Who knew that the humble hashtag would one day become such an important symbol?
Hashtags are one of the key cornerstones of Twitter. Such a simple concept that has revolutionised social media.
The genius of hashtags is how easy they are to use, and also how easy they make it for users to find content that they’re interested in.
Take me for example, after the crazy winds that have been blowing through Melbourne all last night and this morning, I went straight to Twitter to get an update on what was happening:
Even though most news sites will offer the same information with a search, Twitter often has the jump on breaking news and gives you access to multiple sources.
The speed with which information is updated is a key reason behind why more people are turning to social media sites like Twitter to stay on top of what is happening.
Hashtags are an important component for this; by searching for topics and seeing ‘what’s trending’, brands can see what consumers are interested in and talking about at that moment.
When hashtags are used in the right way, they can expose brands and branded content to potential new followers, consumers, and loyal fans.
Many brands have even created their own hashtags and used this to generate exposure, run competitions and increase consumer engagement.
However, this deceptively simple symbol can wreak havoc if misused.
Enter trending hashtags.
Hashtags that are trending on twitter are those that a lot of people are talking about at that particular moment.
Because these hashtags are the ones getting a lot of attention, the appeal for brands to jump on board and chip in with a self-promotional tweet is high.
And this is where brands go wrong.
Because sometimes, the context qualifier (the hashtag) isn’t clarified by the brand until after they have acted, as you can see here:
Sadly Celeb Boutique was grossly mistaken; Aurora was trending that day because of the Dark Knight Rises movie theatre shooting.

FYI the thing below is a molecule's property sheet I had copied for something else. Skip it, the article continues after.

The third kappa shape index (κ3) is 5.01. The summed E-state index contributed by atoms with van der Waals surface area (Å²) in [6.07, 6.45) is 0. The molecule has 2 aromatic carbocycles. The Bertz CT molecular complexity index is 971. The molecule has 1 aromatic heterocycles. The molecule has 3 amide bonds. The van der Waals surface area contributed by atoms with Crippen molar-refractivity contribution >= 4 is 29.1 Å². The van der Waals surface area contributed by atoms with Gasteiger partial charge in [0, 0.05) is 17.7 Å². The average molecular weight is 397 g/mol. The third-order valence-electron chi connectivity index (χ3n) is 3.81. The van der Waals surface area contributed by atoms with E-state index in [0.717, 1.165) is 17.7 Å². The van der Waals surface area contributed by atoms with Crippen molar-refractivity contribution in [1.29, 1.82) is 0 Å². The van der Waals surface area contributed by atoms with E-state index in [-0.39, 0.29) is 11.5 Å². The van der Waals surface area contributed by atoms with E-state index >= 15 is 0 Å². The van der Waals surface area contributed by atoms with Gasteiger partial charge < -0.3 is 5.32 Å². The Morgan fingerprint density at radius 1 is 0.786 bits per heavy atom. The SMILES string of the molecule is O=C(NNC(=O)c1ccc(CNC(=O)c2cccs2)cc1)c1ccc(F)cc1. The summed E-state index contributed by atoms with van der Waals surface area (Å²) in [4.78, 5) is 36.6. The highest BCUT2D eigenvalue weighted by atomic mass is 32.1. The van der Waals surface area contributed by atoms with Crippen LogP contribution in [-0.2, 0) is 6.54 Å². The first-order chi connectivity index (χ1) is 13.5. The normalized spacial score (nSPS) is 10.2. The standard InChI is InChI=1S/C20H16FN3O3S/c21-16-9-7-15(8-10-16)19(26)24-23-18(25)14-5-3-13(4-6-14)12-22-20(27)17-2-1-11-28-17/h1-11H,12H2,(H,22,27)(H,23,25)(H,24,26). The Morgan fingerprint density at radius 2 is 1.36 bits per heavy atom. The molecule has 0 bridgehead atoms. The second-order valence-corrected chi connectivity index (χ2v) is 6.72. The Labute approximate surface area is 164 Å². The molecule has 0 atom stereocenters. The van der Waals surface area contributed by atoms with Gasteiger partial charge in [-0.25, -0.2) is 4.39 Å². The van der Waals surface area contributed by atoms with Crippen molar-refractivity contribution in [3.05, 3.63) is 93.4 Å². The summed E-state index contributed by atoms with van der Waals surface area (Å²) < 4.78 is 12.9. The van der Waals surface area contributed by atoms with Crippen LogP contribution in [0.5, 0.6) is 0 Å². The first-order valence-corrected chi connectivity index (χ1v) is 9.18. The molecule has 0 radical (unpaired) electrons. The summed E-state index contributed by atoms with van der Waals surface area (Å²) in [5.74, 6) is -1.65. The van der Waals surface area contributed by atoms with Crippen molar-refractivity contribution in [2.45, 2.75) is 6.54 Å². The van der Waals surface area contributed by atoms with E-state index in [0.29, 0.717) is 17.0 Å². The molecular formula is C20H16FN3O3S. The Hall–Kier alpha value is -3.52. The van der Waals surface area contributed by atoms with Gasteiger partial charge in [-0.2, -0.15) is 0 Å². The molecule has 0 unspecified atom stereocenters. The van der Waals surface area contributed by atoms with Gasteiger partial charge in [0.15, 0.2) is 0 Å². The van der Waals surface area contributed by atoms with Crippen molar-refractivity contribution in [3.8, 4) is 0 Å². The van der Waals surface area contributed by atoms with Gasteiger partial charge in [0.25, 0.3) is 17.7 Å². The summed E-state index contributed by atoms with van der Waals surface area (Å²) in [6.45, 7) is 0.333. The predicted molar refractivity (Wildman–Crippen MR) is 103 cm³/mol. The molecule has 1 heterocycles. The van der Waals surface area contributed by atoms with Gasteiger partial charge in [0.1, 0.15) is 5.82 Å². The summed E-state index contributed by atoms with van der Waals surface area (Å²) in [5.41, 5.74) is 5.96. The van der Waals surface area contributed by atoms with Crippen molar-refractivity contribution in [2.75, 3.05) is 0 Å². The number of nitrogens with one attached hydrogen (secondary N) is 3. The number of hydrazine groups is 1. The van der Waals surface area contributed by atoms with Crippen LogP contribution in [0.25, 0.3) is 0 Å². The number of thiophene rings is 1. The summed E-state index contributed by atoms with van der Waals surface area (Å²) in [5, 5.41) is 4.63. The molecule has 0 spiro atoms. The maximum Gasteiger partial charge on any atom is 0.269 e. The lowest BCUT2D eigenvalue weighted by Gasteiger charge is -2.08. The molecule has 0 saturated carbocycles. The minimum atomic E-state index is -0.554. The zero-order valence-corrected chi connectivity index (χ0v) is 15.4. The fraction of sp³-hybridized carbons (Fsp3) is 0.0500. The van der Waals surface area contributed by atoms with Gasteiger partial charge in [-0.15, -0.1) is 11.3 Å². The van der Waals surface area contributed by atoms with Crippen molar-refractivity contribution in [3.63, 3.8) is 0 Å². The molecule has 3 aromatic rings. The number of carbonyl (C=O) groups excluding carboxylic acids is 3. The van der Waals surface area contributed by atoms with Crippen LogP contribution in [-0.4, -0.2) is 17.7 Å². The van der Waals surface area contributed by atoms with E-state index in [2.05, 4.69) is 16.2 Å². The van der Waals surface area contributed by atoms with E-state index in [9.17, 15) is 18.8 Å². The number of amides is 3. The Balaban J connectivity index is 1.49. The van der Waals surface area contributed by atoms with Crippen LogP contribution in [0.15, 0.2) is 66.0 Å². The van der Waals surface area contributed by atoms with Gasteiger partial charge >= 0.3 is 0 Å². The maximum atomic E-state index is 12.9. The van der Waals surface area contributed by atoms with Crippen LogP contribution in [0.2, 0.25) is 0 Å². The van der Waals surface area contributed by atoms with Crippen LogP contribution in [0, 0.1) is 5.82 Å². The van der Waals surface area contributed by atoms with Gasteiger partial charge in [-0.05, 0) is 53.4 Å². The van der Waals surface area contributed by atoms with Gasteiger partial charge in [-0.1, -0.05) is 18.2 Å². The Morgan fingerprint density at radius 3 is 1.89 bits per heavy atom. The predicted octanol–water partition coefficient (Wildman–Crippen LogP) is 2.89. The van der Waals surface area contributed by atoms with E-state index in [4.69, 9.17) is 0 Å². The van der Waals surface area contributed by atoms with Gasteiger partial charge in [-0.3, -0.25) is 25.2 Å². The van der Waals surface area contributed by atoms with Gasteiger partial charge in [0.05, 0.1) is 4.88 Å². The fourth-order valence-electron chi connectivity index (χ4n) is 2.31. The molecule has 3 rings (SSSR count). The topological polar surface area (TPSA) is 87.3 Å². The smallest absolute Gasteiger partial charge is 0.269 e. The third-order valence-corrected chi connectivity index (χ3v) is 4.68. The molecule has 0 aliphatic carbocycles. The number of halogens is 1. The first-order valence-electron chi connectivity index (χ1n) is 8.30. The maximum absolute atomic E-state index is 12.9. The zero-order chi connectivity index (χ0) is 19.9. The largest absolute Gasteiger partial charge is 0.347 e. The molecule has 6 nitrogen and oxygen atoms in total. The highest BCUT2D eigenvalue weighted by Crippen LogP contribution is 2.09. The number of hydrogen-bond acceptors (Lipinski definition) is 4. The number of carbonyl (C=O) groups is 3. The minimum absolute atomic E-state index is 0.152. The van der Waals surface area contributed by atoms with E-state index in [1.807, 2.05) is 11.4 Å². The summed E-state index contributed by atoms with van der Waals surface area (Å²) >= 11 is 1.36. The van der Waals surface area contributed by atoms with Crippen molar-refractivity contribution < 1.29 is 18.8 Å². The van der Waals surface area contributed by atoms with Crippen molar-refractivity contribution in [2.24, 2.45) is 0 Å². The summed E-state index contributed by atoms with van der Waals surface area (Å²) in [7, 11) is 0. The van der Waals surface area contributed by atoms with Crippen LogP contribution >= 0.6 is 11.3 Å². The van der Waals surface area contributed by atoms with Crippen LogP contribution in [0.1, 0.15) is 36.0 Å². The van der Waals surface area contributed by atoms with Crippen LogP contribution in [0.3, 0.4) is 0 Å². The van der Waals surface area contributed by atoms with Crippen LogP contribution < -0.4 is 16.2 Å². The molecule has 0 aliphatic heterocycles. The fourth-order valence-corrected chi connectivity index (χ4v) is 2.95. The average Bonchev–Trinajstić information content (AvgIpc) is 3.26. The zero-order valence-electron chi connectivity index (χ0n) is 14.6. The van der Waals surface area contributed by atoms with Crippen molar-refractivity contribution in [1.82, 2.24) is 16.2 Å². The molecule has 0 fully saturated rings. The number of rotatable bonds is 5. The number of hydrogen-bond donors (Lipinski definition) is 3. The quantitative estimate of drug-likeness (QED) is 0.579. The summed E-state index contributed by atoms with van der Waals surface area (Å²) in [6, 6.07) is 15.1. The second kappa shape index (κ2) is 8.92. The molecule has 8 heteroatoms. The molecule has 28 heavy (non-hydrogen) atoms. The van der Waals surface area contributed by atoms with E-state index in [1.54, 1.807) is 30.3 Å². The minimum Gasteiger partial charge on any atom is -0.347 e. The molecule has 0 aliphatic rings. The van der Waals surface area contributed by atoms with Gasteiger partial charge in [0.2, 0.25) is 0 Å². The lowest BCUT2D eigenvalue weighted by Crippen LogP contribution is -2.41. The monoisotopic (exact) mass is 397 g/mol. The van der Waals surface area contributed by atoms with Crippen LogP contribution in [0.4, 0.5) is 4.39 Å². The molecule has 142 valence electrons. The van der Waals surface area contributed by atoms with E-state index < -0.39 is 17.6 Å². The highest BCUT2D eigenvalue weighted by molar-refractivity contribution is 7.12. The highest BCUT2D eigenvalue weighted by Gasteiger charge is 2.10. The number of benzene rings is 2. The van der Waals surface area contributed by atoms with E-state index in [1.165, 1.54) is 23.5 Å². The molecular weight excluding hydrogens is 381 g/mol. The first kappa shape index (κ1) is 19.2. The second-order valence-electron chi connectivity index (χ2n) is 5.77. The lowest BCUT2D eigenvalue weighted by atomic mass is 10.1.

Kenneth Cole made a similar mistake in early 2011, when the brand issued a tweet making light of the very serious situation in Cairo.
Needless to say, the follow up clarification would have felt a lot more sincere had the brand not first attempted to make light of the situation.
Jumping on a hashtag bandwagon without knowing the context is a dangerous move for any brand.
The destruction done here can have lasting after effects; including damaging brand health and equity, as well as generating widespread negative word of mouth.
These are effects that you don’t want from your social media efforts.
This is not to say that brands shouldn’t make use of hashtags, but if you are looking at the trending topics, remember the golden rule:
Check the context first.
If it’s highly sensitive, leave it alone. If you still want to get involved, ditch the sales pitch. A genuine message that portrays a brand caring about a serious event will be far better received:
Remember, social media platforms are about personifying your brand – don’t turn them into a jerk.
Personally I think brands should be more careful about their use of hashtags – and to always check the context before jumping on any trend.
Let me know in the comments –
- Do you think brands should get involved with trending hashtags?
- What is the worst hashtag or context fail you’ve seen by a brand on social media?
- Would an insensitive tweet make you think twice about buying that brand’s products/ services?
Until next time,